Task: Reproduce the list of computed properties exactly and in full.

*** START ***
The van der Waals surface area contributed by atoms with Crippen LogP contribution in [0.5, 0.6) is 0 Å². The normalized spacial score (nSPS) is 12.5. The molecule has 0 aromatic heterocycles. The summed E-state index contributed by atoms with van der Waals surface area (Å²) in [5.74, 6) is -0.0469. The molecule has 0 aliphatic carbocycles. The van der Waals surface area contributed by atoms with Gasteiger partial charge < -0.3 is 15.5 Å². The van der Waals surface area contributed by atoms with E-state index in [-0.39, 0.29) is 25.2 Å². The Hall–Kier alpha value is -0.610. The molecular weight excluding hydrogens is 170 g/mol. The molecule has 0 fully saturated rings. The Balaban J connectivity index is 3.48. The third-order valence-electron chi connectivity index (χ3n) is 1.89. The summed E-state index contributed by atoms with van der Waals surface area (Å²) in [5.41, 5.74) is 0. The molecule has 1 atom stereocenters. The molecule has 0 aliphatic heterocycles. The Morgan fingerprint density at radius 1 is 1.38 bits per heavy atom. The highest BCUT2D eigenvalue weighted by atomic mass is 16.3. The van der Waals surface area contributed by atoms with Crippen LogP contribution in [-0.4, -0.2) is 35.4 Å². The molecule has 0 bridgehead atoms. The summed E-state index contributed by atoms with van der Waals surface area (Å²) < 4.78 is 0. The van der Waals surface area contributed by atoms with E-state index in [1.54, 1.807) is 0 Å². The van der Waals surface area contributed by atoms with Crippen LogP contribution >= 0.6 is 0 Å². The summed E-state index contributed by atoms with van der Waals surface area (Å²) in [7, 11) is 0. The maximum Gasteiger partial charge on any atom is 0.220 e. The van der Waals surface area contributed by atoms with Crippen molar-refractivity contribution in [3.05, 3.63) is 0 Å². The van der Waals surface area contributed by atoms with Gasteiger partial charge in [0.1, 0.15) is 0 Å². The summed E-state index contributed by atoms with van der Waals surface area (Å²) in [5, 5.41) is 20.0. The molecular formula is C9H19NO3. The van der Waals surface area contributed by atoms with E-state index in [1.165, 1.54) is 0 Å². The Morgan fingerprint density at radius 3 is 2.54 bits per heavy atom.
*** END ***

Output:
The van der Waals surface area contributed by atoms with Crippen LogP contribution in [0.5, 0.6) is 0 Å². The normalized spacial score (nSPS) is 12.5. The molecule has 0 aromatic heterocycles. The summed E-state index contributed by atoms with van der Waals surface area (Å²) in [5.74, 6) is -0.0469. The molecule has 0 aliphatic carbocycles. The van der Waals surface area contributed by atoms with Gasteiger partial charge < -0.3 is 15.5 Å². The van der Waals surface area contributed by atoms with E-state index in [-0.39, 0.29) is 25.2 Å². The Hall–Kier alpha value is -0.610. The molecular weight excluding hydrogens is 170 g/mol. The molecule has 0 fully saturated rings. The Balaban J connectivity index is 3.48. The third-order valence-electron chi connectivity index (χ3n) is 1.89. The summed E-state index contributed by atoms with van der Waals surface area (Å²) in [5.41, 5.74) is 0. The molecule has 1 atom stereocenters. The molecule has 0 aliphatic heterocycles. The Morgan fingerprint density at radius 1 is 1.38 bits per heavy atom. The highest BCUT2D eigenvalue weighted by atomic mass is 16.3. The van der Waals surface area contributed by atoms with Crippen LogP contribution in [-0.4, -0.2) is 35.4 Å². The molecule has 0 bridgehead atoms. The summed E-state index contributed by atoms with van der Waals surface area (Å²) < 4.78 is 0. The van der Waals surface area contributed by atoms with E-state index in [1.54, 1.807) is 0 Å². The van der Waals surface area contributed by atoms with Crippen LogP contribution >= 0.6 is 0 Å². The summed E-state index contributed by atoms with van der Waals surface area (Å²) in [7, 11) is 0. The maximum Gasteiger partial charge on any atom is 0.220 e. The van der Waals surface area contributed by atoms with Crippen molar-refractivity contribution in [3.05, 3.63) is 0 Å². The van der Waals surface area contributed by atoms with Gasteiger partial charge in [0.1, 0.15) is 0 Å². The summed E-state index contributed by atoms with van der Waals surface area (Å²) in [5, 5.41) is 20.0. The molecular formula is C9H19NO3. The van der Waals surface area contributed by atoms with E-state index in [1.165, 1.54) is 0 Å². The Morgan fingerprint density at radius 3 is 2.54 bits per heavy atom.